Black-tailed godwit

Limosa limosa (Linnaeus, 1758)

Order: Charadriiformes

Family: Scolopacidae

New Zealand status: Native

Conservation status: Vagrant

Other names: Asiatic black-tailed godwit, blacktailed godwit, black tailed godwit

Geographical variation: Three subspecies: L.l. limosa from western Siberia and Europe; L.l. islandica from Iceland; L.l. melanuroides (Asiatic black-tailed godwit) from eastern Siberia, Mongolia and north-east China.

Black-tailed godwit. Adult in non-breeding plumage. Cairns, Queensland, January 2014. Image © Richard Else by Richard Else

Black-tailed godwit. Adult in non-breeding plumage. Cairns, Queensland, January 2014. Image © Richard Else by Richard Else

Godwits are four species of large, long-billed, long-legged waders that breed in the northern hemisphere. The Asiatic sub-species of black-tailed godwit, melanuroides, migrates from north-east Asia to wintering grounds in tropical Asia and Australia, with a small number annually over-shooting and reaching New Zealand. Here, they are mainly found at sites that hold large flocks of bar-tailed godwits, but the black-tailed godwits often keep to themselves, or prefer the company of pied stilts.

Identification

The black-tailed godwit is a large greyish wader with a long, straight, bi-coloured bill, long black legs and long wings. On the ground it looks very similar to the bar-tailed godwit, which is an abundant wader on most New Zealand estuaries. However, the black-tailed godwit has a slimmer profile, a straighter bill and smooth greyish upperparts and breast which appear subtly different to the browner and more “scaly” upperpart feathering of bar-tailed godwits. Identification is easily confirmed when a bird stretches or takes flight. The distinctive black tail and white rump of the black-tailed godwit becomes very obvious and quite different to the brownish-barred tail and mottled rump of the bar-tailed godwit. Likewise the broad white wing-bar contrasting with dark-tipped primary and secondary feathers is very conspicuous and allows a single black-tailed godwit to be spotted even when flying in the midst of a large bar-tailed godwit flock. The underwings of the two are quite different as well, with the black-tailed godwit having a white underwing, compared to the heavily barred brown-and-white underwing of eastern bar-tailed godwits. In breeding plumage (seen mainly in March and April), the neck, breast and belly become mottled with a chestnut-red wash and an intricate pattern of black and white barring.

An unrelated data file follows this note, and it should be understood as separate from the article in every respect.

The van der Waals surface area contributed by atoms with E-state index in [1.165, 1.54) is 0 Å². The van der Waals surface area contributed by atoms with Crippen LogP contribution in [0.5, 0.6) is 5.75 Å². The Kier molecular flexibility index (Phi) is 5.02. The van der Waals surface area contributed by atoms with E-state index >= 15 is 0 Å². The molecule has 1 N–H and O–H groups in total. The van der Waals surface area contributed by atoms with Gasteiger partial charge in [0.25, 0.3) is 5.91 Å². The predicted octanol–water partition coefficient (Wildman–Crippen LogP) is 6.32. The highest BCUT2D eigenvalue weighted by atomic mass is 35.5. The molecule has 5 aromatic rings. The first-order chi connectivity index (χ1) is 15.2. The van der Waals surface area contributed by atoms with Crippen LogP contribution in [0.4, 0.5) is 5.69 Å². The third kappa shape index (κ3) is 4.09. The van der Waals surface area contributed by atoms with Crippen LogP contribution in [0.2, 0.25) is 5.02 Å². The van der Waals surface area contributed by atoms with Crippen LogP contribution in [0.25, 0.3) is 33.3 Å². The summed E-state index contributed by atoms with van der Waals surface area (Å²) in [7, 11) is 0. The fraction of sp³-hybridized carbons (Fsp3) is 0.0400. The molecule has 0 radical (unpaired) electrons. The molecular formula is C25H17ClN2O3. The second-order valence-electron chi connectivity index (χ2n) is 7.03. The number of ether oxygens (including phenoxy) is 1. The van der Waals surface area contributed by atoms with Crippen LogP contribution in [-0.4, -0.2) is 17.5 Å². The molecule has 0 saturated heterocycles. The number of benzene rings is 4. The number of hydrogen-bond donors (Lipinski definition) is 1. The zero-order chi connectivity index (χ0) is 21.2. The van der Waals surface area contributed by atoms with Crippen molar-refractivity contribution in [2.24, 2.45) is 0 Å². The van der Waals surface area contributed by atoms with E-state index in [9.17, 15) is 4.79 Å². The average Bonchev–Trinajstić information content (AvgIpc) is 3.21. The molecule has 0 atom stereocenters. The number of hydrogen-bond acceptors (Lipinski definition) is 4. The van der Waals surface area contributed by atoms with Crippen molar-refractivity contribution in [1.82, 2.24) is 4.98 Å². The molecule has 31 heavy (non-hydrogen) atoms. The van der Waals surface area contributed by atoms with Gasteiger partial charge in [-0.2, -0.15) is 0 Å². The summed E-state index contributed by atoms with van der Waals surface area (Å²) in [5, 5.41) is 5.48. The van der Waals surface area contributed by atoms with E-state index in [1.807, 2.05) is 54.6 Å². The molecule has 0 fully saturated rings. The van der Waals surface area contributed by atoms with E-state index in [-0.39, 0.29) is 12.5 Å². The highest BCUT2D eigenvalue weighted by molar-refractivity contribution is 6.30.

Similar species: the Hudsonian godwit is the American form of the black-tailed godwit. It differs in having a diagnostic dark underwing (particularly the inner wing) and having a smaller white bar on the upperwing.

Distribution and habitat

Asiatic black-tailed godwits breed in scattered pockets across eastern Siberia, Kamchatka Peninsula, Mongolia and north-east China. They have a more temperate breeding range than other godwits and prefer damp grasslands and marshes. After breeding, they migrate in large numbers to India, South-east Asia and northern Australia where they occur on estuarine habitats as well as on inland lakes, flooded grasslands, freshwater wetlands and ricefields. The global population of black-tailed godwit is estimated at over 700,000 birds with the Asiatic sub-species numbering about 160,000. A tiny number, usually only 1-2, and rarely more than 10, reach New Zealand annually.

New Zealand Records

The black-tailed godwit was first recorded in New Zealand in 1952 at Miranda (Firth of Thames) and subsequently recorded from many mainland localities as well as the Chatham Islands and Auckland Islands (twice). In New Zealand they tend to occur on estuarine and coastal lake habitats and are usually seen in the company of pied stilts or bar-tailed godwits. Occasionally small flocks have been recorded, including 6 at Miranda (1963), 3-8 at the Avon-Heathcote Estuary (1985-1988), and 11 at Lake Ellesmere (1985).

Behaviour and ecology

In the non-breeding season, black-tailed godwits are gregarious and usually form large flocks. In New Zealand, birds tend to stay together in tightly-knit groups, or if a lone bird is present, it will usually attach itself to a flock of pied stilts or less often to a flock of bar-tailed godwits. Individuals may spend several years in one locality, either returning each new migration season or sometimes staying year round and apparently not migrating at all. Occasional birds exhibit reverse moult cycles in New Zealand, having bright red breeding plumage during the southern summer.

Food

In estuarine habitats, black-tailed godwits forage mainly by probing to catch marine worms, shellfish and crabs. On grasslands they forage for earthworms, fly larvae and other insects. No New Zealand data.

Weblinks

http://en.wikipedia.org/wiki/Black-tailed_Godwit

http://www.birdlife.org/datazone/speciesfactsheet.php?id=3003

http://www.arkive.org/black-tailed-godwit/limosa-limosa/

References

Chandler, R. 2009. Shorebirds of the Northern Hemisphere. Christopher Helm, London.

Hayman, P.; Marchant, J.; Prater, A.J. 1986. Shorebirds; an identification guide to waders of the world. Christopher Helm, London.

Higgins, P.J.; Davies, S.J.J.F. (eds.) 1996. Handbook of Australian, New Zealand and Antarctic birds. Vol. 3, snipe to pigeons. Oxford University Press, Melbourne.

Turbott, E.G. (Convener) 1990. Checklist of the Birds of New Zealand and the Ross Dependency, Antarctica. 3rd edn. OSNZ/Random Century, Auckland.

Wetlands International. 2006. Waterbird Population Estimates. 4th edn. Wetlands International, Wageningen, The Netherlands.

Recommended citation

Crossland, A. 2013. Black-tailed godwit in Miskelly, C.M. (ed.) New Zealand Birds Online. www.nzbirdsonline.org.nz

Black-tailed godwit

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Asiatic black-tailed godwit

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